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Title:Near-Atomic Spaces
Author(s):Evans, Dennis Neal
Doctoral Committee Chair(s):Peck, T.,
Department / Program:Mathematics
Degree Granting Institution:University of Illinois at Urbana-Champaign
Abstract:The examples discussed in this paper are related to the atomic space problem: Is there an infinite dimensional space with no proper closed infinite dimensional subspace? This question is equivalent to one first posed by A. Pelczynski; namely, does every infinite dimensional metric linear space have an infinite dimensional subspace with a nonzero continuous linear functional?
An atomic space, if one were to exist, would represent a delightful anomaly in the theory of metric linear spaces. If an infinite dimensional metric linear space is endowed with a basis then it is necessarily nonatomic. Within the class of nonlocally convex spaces, each of the classical examples is nonatomic. For instance, $L\sb0\lbrack 0,1\rbrack$ is a common example of a trivial-dual space. It is quickly seen that the set of measurable functions supported over (0, 1/2) is a proper closed infinite dimensional subspace of $L\sb0\lbrack 0,1\rbrack$.
In this paper, we develop a class of F-spaces with pathologies similar to those of the hypothetical atomic space, and examine the properties of a typical representative ($V,\Vert\cdot\Vert$) of this class.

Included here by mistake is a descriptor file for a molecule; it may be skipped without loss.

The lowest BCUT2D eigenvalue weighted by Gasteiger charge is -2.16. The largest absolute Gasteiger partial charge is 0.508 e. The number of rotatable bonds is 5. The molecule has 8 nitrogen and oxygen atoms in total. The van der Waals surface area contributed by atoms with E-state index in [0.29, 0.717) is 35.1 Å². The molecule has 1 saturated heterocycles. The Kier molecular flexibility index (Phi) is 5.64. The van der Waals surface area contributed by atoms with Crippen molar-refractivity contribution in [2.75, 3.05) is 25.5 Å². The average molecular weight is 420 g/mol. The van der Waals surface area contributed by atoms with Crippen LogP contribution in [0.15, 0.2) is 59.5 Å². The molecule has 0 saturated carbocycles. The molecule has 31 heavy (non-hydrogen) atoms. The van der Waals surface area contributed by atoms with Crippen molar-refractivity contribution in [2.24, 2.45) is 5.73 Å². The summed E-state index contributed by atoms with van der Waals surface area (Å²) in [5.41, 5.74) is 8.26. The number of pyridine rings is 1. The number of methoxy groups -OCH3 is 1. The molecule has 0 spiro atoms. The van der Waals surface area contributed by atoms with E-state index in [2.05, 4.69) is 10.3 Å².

Theorem. For every sequence of natural numbers $\langle s\sb{k}\rangle\sbsp{k=1}{\infty}$, there is a F-space ($X,\Vert\cdot\Vert$) with a set $\{E\sb{k}\}\sbsp{k=1}{\infty}$ of (independent) finite dimensional subspaces ($\dim E\sb{k}=s\sb{k}$) and the property: Let $\langle n\sb{k}\rangle\sbsp{k=1}{\infty}$ be any bounded sequence of natural numbers, and, for each natural number k, define $F\sb{k}$ to be the smallest subspace of X containing $$E\sb{(\sum\sbsp{i}{k-1}n\sb{i})+1}\cup\ E \sb{(\sum\sbsp{i}{k-1}n\sb{i})+1}\cup\ \cdots\ E\sb{\sum\sbsp{i}{k}n\sb{i}}.$$If $\langle x\sb{k}\rangle\sbsp{k=1}{\infty}$ is a sequence in X such that $x\sb{k}$ is in $F\sb{k}$ for each natural number k, and all but finitely many of the $x\sb{k}$'s are nonzero, then ($x\sb{k}\rbrack\sbsp{k=1}{\infty}$ (the linear span of the set $\{x\sb{k}\}\sbsp{k=1}{\infty}$) is dense in X.
For each of these F-spaces ($X,\Vert\cdot\Vert$), X is taken to be the set of sequences of real numbers which are eventually zero. We show that although V does not contain a basis, the set of coordinate vectors $\{e\sb{n}\}\sbsp{n=1}{\infty}$ serves as a quasi-basis of V. We also show that V is a needlepoint space.
Issue Date:1993
Description:145 p.
Thesis (Ph.D.)--University of Illinois at Urbana-Champaign, 1993.
Other Identifier(s):(UMI)AAI9314864
Date Available in IDEALS:2014-12-17
Date Deposited:1993

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